The U.S. Senate has confirmed an openly gay man as the ambassador to Cameroon, despite the country’s laws criminalizing homosexuality.
Christopher Lamora, a career member of the Senior Foreign Service who recently served as the Deputy Chief of Mission at the U.S. Embassy in Ghana, was one of more than three dozen nominees selected by President Joe Biden or various ambassadorships, who saw their nominations blocked earlier this year by U.S. Sen. Ted Cruz (R-Texas).
Cruz had refused to agree to move forward on diplomatic nominations to protest the Biden administration’s policy on the Nord Stream 2 pipeline that will deliver natural gas from Russia to Germany under the Baltic Sea. The Biden administration opposes the pipeline, but has not issued sanctions for fear of worsening the United States’ relationship with Germany, reports Politico.
Cruz, meanwhile had argued that the United States needed to take a tougher stance on the pipeline, fearing that the arrangement will strengthen Russia’s financial standing and make Germany beholden to Russia, which has recently been threatening to interfere in Eastern Europe, including sending troops to the Ukrainian border for what some analysts fear will be a military invasion.
On Saturday, Senate Majority Leader Chuck Schumer (D-N.Y.) announced a deal in which the Senate would vote on legislation sponsored by Cruz to sanction the pipeline in mid-January.
Cameroonian LGBTQ rights attorney Alice Nkom praised the confirmation of Lamora, who has previously served overseas at various U.S. embassies and held various positions within the State Department’s Bureau of African Affairs, reports Erasing 76 Crimes, a blog focused on the impact of laws criminalizing homosexuality across the globe and the effort to repeal them.
“Incredible Joe Biden. We love you!” Nkom said, according to news website Actu Cameroun. “Welcome, Ambassador Christopher Lamora! Welcome to Cameroon, land of tolerance, hospitality and brotherhood!”
Yet despite Nkom’s elation, Cameroon’s penal code punishes those convicted of consensual same-sex relations with a prison term that can range from 6 months to 5 years. That law is still being enforced, most recently against Shakiro, an online trans celebrity, and her partner, who were sentenced to 5 years in prison in May. With Nkom’s help, they were released in July, pending an appeal.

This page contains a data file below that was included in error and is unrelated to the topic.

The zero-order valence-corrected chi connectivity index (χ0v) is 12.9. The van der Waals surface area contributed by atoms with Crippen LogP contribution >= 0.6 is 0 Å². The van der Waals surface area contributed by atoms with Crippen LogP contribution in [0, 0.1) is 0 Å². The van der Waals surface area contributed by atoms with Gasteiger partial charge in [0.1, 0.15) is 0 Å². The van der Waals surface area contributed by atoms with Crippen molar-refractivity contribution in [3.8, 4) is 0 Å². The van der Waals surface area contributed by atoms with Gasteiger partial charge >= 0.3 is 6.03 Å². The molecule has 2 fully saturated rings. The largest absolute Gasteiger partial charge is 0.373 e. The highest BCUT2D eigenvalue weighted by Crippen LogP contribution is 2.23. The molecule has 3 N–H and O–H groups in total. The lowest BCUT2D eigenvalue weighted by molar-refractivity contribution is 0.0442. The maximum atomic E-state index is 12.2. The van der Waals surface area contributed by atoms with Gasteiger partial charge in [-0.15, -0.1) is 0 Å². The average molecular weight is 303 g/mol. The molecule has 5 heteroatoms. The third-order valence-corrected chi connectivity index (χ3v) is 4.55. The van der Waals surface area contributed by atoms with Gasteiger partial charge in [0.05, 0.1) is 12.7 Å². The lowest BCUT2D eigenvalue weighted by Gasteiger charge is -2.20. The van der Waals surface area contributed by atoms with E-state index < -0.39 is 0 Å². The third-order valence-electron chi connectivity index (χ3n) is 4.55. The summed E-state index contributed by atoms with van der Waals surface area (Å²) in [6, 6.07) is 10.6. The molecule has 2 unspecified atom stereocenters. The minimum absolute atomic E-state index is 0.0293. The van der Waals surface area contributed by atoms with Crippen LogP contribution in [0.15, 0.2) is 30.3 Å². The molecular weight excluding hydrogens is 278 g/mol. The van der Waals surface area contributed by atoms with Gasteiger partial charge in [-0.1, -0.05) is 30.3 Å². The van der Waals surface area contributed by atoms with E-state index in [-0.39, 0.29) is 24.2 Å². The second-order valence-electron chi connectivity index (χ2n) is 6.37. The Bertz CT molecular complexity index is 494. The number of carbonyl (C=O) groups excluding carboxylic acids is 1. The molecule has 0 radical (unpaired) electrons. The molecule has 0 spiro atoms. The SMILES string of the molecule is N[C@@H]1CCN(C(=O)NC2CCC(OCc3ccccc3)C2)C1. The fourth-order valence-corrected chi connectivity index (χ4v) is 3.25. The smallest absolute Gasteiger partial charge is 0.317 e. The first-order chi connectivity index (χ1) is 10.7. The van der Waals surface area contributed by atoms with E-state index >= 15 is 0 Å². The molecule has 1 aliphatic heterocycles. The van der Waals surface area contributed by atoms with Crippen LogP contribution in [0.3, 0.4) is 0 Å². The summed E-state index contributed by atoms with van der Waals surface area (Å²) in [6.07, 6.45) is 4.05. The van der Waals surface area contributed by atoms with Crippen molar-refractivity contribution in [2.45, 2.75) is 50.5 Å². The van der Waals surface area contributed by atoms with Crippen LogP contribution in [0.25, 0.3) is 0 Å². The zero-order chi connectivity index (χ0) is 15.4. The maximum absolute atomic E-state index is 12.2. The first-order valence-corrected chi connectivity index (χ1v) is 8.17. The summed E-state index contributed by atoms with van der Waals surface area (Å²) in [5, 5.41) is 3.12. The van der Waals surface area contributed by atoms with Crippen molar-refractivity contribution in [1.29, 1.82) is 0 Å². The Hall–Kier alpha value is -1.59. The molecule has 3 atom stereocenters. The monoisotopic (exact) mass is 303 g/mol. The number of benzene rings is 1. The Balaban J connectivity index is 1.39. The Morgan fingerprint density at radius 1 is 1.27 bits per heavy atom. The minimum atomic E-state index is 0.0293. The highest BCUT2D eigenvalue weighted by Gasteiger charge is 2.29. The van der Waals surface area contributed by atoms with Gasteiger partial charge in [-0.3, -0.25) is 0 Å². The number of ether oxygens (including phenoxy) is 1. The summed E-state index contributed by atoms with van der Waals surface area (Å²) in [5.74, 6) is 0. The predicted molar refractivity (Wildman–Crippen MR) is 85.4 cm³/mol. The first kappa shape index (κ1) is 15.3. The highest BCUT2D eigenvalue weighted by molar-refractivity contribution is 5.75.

When Biden first nominated Lamora for the position, Etienne Bakaba, a Catholic priest from Douala, Cameroon, urged the Cameroonian government to refuse to accept Lamora as ambassador.
“In 2015, the Pope refused a gay ambassador to the Vatican. Shouldn’t the Cameroonian state refuse the accreditation of the gay ambassador that Joe Biden is sending us? As a reminder, homosexuality is a crime according to Cameroonian law, the divine natural law,” Bakaba said.
Lamora, who is married and has been open about his sexual orientation, previously described himself as a “proud member of the worldwide LGBT community” at a 2019 Gay Pride reception at the U.S. Embassy in Ghana. In that speech, he acknowledged the fear that LGBTQ people often feel about disclosing their sexual orientation or gender identity and whether it will limit their options in life, while also praising the gradual growth of acceptance of the LGBTQ community.
In his statement to the Senate about Cameroon, Lamora avoided touching on the subject of LGBTQ rights specifically, but did speak about the need for “substantial work to be done to promote democracy, and human rights” in the African nation, especially as it relates to violence in its English-speaking western region and its far northern region, where Boko Haram, an Islamist terrorist organization based in Nigeria, has launched several attacks, including suicide bombings, against civilians.
“We condemn violence in all its forms, regardless of who is perpetrating it, and call for an end to the suffering of the civilian population regardless of their location or affiliation,” Lamora said in his statement. “No one undermining peace in Cameroon has our support or tolerance, whether members of the security forces or of armed separatist groups.
“In that same vein, there is still substantial work to be done to promote democracy, and human rights, combat corruption, and ensure accountability of those who violate Cameroonian laws or the citizens’ trust. We must continue to press on all these important issues while helping the Cameroonian government and people, including civil society find a path to peace.”
Read our other coverage:
These are challenging times for news organizations. And yet it’s crucial we stay active and provide vital resources and information to both our local readers and the world. So won’t you please take a moment and consider supporting Metro Weekly with a membership? For as little as $5 a month, you can help ensure Metro Weekly magazine and MetroWeekly.com remain free, viable resources as we provide the best, most diverse, culturally-resonant LGBTQ coverage in both the D.C. region and around the world. Memberships come with exclusive perks and discounts, your own personal digital delivery of each week’s magazine (and an archive), access to our Member's Lounge when it launches this fall, and exclusive members-only items like Metro Weekly Membership Mugs and Tote Bags! Check out all our membership levels here and please join us today!